Siemens has developed "teamplay", a software program that makes it possible to systematically utilize data from diagnostic imaging procedures. The solution collects the metadata stored with every scan, including the time, type, and duration of an examination, as well as the radiation dose in the case of X-rays.
Based on this data, large hospitals, hospital networks, and diagnostic centers can get an overview of how many devices are being used. They can then deploy them more efficiently and develop their own goals, for example with regard to capacity utilization or radiation dose. The data is stored in a secure cloud, allowing for comparisons across multiple institutions and even third-party equipment suppliers.
Helping connect healthcare experts and increasing the usability of the wealth of medical imaging data – that's the goal of "teamplay," the new solution from Siemens Healthcare.
CT scanners, MRI scanners, X-ray machines, and ultrasound devices generate huge quantities of data. Roughly one million examinations are conducted every day just with Siemens devices. The majority of data collected in this way remains unused because it is stored in different formats and in widely dispersed locations. Experts estimate that the efficient use of this data could save hundreds of billions of dollars in the U.S. healthcare system alone.1
Intelligent comparison of huge quantities of data is making it possible to use imaging devices such as CT scanners more efficiently.
Faster Exams and Better Equipment Utilization Rates
The teamplay program combines all this data and makes it accessible for analysis. Because it is based on the DICOM standard for storing and exchanging data from medical image files, it is compatible with devices from different manufacturers.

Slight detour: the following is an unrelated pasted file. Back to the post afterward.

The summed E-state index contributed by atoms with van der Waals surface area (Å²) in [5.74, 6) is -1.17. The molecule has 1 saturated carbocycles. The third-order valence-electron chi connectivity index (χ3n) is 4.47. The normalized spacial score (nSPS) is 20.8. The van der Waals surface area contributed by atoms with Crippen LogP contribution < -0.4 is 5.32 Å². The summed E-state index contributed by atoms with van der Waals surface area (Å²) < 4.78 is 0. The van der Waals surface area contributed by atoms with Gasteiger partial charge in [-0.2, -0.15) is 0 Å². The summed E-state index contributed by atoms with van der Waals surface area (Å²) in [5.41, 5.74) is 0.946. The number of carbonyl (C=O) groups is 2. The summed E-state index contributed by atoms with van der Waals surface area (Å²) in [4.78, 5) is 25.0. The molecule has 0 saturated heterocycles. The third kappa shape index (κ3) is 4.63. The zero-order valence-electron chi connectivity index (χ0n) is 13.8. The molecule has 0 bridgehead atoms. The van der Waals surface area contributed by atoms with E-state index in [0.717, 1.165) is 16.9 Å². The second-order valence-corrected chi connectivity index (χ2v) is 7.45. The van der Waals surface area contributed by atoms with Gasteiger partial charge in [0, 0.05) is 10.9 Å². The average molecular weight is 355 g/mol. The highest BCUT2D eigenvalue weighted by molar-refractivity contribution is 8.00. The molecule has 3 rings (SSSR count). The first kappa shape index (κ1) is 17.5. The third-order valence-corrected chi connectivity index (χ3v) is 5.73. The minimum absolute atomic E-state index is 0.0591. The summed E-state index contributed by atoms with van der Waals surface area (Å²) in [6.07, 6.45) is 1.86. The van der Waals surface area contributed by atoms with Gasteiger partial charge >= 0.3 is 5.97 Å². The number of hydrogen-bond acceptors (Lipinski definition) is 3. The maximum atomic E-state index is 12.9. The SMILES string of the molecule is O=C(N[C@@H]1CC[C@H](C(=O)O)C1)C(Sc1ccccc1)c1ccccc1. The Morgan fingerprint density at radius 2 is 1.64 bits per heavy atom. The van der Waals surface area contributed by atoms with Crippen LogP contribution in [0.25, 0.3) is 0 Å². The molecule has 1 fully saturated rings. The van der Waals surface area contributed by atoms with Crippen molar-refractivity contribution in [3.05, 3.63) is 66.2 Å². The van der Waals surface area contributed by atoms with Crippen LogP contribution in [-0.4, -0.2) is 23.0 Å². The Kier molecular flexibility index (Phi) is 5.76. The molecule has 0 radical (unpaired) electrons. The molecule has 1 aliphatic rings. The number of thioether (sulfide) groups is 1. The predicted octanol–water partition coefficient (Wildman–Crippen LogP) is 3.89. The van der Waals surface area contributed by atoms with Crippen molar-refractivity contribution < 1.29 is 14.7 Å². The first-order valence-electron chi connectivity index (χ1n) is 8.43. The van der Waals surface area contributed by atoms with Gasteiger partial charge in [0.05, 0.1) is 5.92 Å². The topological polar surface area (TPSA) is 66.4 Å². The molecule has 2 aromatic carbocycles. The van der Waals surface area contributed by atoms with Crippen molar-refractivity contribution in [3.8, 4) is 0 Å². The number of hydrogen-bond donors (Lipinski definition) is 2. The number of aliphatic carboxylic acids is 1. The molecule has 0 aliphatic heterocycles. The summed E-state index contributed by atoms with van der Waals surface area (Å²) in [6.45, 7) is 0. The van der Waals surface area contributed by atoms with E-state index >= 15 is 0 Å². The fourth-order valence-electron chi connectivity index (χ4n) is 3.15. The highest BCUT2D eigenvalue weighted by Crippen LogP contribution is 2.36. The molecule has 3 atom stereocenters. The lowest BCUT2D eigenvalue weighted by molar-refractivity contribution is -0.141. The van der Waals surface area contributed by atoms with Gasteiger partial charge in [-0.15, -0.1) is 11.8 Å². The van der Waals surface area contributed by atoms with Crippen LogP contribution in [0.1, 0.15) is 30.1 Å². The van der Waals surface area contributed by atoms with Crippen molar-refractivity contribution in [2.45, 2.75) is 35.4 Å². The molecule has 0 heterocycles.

One function of teamplay is to analyze the radiation dose used in X-ray procedures. Currently, radiation dose for certain kinds of examinations is determined on the basis of legal limits or specifically collected monitoring data. Comparing the examination data of different devices generates additional information about attainable standards. This helps operators set their own goals or optimally use their devices for each kind of examination.
Information about the type, time, and duration of examinations can be used to optimize the capacity utilization of medical imaging devices. Hospital networks can determine whether the equipment in place at a given location is being used efficiently and for the right examinations. This information can also be used to improve operating procedures. For example, the body coils of MRI scanners must be reconfigured for different kinds of examinations; knowing exactly how much time that takes can help to optimize the order of patient examinations for optimal efficiency.
While it is already very useful for an institution to analyze the usage of its own infrastructure, teamplay goes a step further. Participants can compare anonymized data with that of similar organizations in order to arrive at realistic benchmarks for their own goals. For this, Siemens Healthcare utilizes a secure and certified Microsoft Azure cloud solution in which anonymized data is stored in a way that meets international data privacy standards and the legal requirements applicable to the protection of medical data.